To The Editor:
For over a century, a group of dedicated health care professionals in Northern New York have been caring for upstates most vulnerable citizens at the St. Lawrence Psychiatric Center.
Today, with the Empire State facing tough financial times, Albany is looking to reduce care for the mentally ill by shutting down some of its mental health care facilities and choosing a few psychiatric hospitals to serve as centers of excellence.
Those of us who have been fighting for the mentally ill throughout our careers see this as a golden opportunity for the state to improve the services provided to those who often have nowhere else to turn for help.
As mental health professionals from Lake Champlain to Lake Ontario will testify, the outstanding professional staff at the St. Lawrence Psychiatric Center have been pioneers in developing cutting-edge behavioral health care for the rural areas of our great Empire State.
At a time when the state is struggling to find ways to do more with less, New York needs to make use of the talent and innovative methods developed at the north countrys premier mental health care program to improve the quality of care provided across upstate rural areas.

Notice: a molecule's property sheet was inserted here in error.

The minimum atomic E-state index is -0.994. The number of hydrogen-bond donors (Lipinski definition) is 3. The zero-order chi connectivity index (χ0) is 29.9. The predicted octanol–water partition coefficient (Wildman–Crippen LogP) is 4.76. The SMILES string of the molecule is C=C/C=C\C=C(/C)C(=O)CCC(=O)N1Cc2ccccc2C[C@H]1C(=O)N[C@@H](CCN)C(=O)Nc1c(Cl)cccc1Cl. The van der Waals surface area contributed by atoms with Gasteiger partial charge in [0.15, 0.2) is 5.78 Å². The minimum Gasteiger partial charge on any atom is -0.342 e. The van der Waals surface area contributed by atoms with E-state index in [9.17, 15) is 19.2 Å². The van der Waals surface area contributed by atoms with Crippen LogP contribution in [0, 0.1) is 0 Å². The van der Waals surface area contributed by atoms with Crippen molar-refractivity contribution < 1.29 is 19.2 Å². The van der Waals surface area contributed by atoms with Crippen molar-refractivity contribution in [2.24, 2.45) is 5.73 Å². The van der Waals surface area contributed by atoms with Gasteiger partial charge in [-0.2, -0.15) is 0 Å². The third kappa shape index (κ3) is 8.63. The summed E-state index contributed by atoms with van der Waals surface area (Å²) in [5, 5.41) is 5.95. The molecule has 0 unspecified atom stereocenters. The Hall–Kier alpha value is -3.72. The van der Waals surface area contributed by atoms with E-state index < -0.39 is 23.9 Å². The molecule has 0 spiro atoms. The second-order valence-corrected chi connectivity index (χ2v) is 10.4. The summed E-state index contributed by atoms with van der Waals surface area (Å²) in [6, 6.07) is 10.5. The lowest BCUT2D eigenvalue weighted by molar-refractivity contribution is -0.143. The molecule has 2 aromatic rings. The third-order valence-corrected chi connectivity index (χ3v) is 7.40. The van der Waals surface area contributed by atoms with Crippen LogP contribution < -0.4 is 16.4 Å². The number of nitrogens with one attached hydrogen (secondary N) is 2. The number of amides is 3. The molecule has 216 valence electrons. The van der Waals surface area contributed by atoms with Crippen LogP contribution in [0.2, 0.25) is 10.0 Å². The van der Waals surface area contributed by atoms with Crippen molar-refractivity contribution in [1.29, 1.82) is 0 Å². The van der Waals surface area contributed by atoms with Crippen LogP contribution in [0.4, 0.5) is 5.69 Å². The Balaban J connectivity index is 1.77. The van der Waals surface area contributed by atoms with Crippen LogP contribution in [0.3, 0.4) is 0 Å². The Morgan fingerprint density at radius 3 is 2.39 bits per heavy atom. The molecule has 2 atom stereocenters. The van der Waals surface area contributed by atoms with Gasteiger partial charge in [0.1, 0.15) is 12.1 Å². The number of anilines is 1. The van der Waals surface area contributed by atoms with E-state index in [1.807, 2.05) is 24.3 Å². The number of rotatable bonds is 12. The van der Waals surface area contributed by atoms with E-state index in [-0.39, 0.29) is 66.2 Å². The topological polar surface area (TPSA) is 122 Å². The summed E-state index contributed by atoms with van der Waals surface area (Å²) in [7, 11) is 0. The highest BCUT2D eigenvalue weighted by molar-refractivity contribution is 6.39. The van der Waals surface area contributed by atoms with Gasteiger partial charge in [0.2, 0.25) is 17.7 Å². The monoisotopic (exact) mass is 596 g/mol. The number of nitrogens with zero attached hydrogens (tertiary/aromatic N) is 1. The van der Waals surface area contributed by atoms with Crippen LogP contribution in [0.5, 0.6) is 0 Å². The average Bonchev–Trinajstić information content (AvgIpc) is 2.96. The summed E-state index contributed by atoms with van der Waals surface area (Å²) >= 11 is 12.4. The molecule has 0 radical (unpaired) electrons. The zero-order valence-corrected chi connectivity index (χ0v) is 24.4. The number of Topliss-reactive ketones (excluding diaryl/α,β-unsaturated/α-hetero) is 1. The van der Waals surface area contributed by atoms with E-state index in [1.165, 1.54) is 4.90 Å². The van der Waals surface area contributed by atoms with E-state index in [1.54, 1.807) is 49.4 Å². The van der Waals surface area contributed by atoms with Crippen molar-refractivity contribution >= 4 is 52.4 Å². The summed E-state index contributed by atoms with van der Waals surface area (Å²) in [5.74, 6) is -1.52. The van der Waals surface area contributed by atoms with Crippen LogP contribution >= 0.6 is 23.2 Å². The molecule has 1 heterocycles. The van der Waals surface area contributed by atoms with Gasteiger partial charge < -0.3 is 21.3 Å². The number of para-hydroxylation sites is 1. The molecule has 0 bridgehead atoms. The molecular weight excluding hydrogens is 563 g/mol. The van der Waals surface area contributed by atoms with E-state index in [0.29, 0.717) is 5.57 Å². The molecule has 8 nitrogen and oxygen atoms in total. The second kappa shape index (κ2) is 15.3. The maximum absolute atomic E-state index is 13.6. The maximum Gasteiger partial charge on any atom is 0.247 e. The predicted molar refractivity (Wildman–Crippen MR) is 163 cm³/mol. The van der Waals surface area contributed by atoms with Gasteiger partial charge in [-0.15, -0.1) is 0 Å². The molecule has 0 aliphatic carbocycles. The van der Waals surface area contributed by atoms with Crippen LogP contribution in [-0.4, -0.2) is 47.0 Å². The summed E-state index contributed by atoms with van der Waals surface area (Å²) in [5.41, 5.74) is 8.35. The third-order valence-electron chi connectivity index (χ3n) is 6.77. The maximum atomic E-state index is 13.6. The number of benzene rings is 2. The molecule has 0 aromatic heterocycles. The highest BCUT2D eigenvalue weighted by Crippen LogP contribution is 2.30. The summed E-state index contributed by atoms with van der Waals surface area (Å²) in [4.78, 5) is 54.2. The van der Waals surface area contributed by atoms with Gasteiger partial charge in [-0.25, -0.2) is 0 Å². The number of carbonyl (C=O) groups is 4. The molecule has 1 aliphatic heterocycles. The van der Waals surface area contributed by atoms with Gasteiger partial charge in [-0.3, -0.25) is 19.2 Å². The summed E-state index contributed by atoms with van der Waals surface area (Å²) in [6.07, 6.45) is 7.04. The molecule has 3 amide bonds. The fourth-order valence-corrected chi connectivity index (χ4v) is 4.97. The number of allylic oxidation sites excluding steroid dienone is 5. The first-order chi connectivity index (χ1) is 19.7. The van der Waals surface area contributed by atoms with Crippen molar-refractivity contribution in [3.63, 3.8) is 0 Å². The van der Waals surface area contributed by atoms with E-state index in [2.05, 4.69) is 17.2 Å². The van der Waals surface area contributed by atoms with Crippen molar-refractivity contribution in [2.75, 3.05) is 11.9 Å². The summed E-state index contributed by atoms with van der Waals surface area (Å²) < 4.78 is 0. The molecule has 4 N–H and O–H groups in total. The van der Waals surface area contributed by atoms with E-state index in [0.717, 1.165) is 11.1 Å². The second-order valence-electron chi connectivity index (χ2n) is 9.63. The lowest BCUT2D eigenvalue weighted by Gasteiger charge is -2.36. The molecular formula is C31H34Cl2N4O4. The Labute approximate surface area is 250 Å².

Any objective observer of New Yorks mental health care system quickly notices that most of our state resources are spent on costly urban facilities in major metropolitan areas like New York, Buffalo, Syracuse, Albany and Rochester.
Few of the states mental health institutions have devoted their full attention to developing ways to serve and improve behavioral health care for our states underserved upstate rural areas, even though a large percentage of our states residents live outside the metropolitan areas.
Rural communities across upstate need to join together in supporting the St. Lawrence Psychiatric Center to ensure that at least one group of mental health professionals, and one of the states centers of excellence, continues focusing its full attention on ways to serve impoverished areas of the state that have no access to mass transit, few health care providers, vast distances and even fewer mental health care professionals.
The St. Lawrence Psychiatric Centers staff has a long track record of serving the citizens of our states remote Adirondack communities, whose residents are often forgotten, and their unique needs are seldom understood by urban health care professionals.
Its true, New York needs to develop centers of excellence. But at least one of those centers needs to focus on the unique needs of our states already underserved rural populations.
Retired Publisher and Editor
St. Lawrence County Newspapers